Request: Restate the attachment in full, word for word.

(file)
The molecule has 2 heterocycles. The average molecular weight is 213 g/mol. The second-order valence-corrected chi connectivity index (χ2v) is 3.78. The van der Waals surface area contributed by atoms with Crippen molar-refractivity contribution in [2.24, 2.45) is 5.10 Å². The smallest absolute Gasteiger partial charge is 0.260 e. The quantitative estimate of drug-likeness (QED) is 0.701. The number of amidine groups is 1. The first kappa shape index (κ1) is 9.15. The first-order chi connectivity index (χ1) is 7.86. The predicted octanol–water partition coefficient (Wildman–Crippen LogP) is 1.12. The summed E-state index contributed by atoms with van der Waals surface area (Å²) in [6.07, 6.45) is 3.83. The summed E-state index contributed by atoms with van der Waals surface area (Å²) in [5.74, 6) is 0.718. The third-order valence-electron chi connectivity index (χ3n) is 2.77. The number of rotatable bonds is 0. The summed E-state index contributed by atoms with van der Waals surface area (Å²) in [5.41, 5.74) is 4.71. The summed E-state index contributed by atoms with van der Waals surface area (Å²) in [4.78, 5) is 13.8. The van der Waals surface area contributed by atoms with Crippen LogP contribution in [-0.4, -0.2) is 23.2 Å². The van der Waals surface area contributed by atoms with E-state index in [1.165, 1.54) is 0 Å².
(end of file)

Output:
The molecule has 2 heterocycles. The average molecular weight is 213 g/mol. The second-order valence-corrected chi connectivity index (χ2v) is 3.78. The van der Waals surface area contributed by atoms with Crippen molar-refractivity contribution in [2.24, 2.45) is 5.10 Å². The smallest absolute Gasteiger partial charge is 0.260 e. The quantitative estimate of drug-likeness (QED) is 0.701. The number of amidine groups is 1. The first kappa shape index (κ1) is 9.15. The first-order chi connectivity index (χ1) is 7.86. The predicted octanol–water partition coefficient (Wildman–Crippen LogP) is 1.12. The summed E-state index contributed by atoms with van der Waals surface area (Å²) in [6.07, 6.45) is 3.83. The summed E-state index contributed by atoms with van der Waals surface area (Å²) in [5.74, 6) is 0.718. The third-order valence-electron chi connectivity index (χ3n) is 2.77. The number of rotatable bonds is 0. The summed E-state index contributed by atoms with van der Waals surface area (Å²) in [5.41, 5.74) is 4.71. The summed E-state index contributed by atoms with van der Waals surface area (Å²) in [4.78, 5) is 13.8. The van der Waals surface area contributed by atoms with Crippen LogP contribution in [-0.4, -0.2) is 23.2 Å². The van der Waals surface area contributed by atoms with E-state index in [1.165, 1.54) is 0 Å².